There is an acknowledged “democratic deficit” in EU decision making, and no amount of treaty changing and institutional change in Brussels has been able to get around the fundamental difficulty – if you value uniformity highly, you inevitably must take power away from national governments. The problem is that democratic national governments are directly answerable to their electorates whereas the EU by contrast has no electorate as such, it answers to the governments and institutions that make it up. The EU parliament has no power to initiate legislation and has a fairly peripheral role in EU law making and one can argue whether it carries much democratic legitimacy. Real power is expressed in the commission’s directives and regulations.

So the question is whether the priority should be uniformity notwithstanding the sacrifice of some national democracy to that end, or an inevitable loss of uniformity as the UK parliament reasserts powers in different areas.  It is right to say (as do Bailey-Harris and Wilson – see footnote 3) that uniformity will inevitably be lost if the UK leaves.

So what might the UK parliament do about changing things? It has to be said that family law reform has never been a popular political issue. EU regulations cover jurisdiction for divorce, recognition of divorces from other EU countries, recognition of children orders, expedited child abduction procedures etc. However almost all of these are also the subject of wider international treaties such as the Hague Convention on International Child Abduction, the treaty network for Reciprocal Enforcement of Maintenance Orders etc.   Many family lawyers would welcome an early demise of the “race to file” incentive contained in the Brussels II (Bis) Regulation. It was intended to produce a single rule to eliminate forum disputes. Instead it exacerbated power imbalances in domestic situations and greatly increased cost and conflict. Since its introduction and since the profession has seen its practical effects I have been unable to find a single considered argument in favour of it. Nonetheless it is now unchangeable within the EU. However whether the UK parliament will be interested enough to alter it has to be an open question.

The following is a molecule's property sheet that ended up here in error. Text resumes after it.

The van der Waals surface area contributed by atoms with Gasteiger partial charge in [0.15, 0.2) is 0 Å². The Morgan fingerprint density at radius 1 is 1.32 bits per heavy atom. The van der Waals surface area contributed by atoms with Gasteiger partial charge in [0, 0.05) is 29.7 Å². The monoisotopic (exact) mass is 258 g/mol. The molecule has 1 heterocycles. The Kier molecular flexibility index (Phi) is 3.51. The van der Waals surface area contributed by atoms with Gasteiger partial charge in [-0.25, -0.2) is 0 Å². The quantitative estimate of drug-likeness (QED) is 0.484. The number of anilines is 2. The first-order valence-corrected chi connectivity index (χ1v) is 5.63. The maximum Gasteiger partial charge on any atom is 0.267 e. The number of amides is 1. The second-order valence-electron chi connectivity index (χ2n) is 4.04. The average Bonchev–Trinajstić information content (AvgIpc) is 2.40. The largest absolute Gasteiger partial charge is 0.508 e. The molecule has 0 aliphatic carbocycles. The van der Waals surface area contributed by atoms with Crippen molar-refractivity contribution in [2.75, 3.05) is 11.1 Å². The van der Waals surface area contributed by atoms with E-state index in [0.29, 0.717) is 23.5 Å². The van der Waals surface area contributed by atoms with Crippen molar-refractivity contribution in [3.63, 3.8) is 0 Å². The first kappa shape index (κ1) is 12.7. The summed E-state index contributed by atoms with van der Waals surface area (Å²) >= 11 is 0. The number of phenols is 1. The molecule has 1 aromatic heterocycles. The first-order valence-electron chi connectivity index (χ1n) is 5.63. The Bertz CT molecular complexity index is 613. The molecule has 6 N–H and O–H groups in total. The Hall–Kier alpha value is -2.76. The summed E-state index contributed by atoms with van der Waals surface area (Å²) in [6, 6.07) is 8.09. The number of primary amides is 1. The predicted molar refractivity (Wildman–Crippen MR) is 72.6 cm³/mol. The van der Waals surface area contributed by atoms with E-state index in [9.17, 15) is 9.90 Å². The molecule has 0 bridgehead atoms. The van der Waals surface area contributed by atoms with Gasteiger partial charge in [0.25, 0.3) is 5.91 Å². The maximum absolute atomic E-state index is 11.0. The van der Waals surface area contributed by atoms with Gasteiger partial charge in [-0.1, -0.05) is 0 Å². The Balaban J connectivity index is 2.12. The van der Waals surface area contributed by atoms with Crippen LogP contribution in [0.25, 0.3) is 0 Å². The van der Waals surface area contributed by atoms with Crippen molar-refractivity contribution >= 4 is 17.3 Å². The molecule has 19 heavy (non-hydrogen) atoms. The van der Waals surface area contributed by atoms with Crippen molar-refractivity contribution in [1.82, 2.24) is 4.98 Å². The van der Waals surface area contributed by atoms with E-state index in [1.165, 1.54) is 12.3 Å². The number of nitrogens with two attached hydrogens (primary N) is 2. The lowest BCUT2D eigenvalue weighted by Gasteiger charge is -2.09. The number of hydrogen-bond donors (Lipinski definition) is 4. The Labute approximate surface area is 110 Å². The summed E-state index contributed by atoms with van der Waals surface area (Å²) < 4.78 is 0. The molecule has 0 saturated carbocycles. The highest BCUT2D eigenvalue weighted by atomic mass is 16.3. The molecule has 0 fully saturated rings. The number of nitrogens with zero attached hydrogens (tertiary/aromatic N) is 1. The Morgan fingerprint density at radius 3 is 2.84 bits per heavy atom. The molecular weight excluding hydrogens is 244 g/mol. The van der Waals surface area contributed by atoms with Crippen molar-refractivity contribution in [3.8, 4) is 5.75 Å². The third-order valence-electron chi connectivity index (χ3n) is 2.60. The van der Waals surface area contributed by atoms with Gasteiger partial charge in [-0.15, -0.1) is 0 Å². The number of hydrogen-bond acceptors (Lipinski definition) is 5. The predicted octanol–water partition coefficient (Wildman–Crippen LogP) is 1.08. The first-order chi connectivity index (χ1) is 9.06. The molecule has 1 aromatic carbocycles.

If the UK voted to remain, that endorsement would certainly give support to further moves towards uniformity.  The commission makes no secret that it regards further measures which would bring more uniformity to personal law as desirable. Among these are extending individual’s rights to choose their own law, say, the law applicable to their marital property regime. The Rome III arrangements over inheritance rules would doubtless not be far behind. There are perfectly respectable arguments in favour of these rules but they have significant implications for people’s private lives. But we need to recognise that asking UK courts to import foreign law is a radical departure.

The European Arrest Warrant may well be the subject of early change. As is well known it has meant that fast track extradition to other EU member states will take place effectively upon request. Traditionally extradition could only take place if the crime alleged was also a crime in the United Kingdom, and there would be a fair trial in the country seeking extradition. Fair trial is meant to be guaranteed by the universal standards required of EU countries. However the very different criminal systems lead to different perceptions. For example plea bargaining is repugnant to English criminal law but a UK subject can be extradited to countries where high conviction rates are obtained because of draconian outcomes if the accused does not plead guilty. The same effect as the European Arrest Warrant is produced by the extradition treaty with the US, except notably it is not reciprocal – the US will not allow its citizens to face the same risk. Some countries have fewer safeguards in relation to evidence. The differences can be highly technical but very significant. Again it comes back to whether it is desirable to have full comity across the board as a desirable outcome at the perhaps small price of perceptions of injustice on the part of those caught between the mill stones.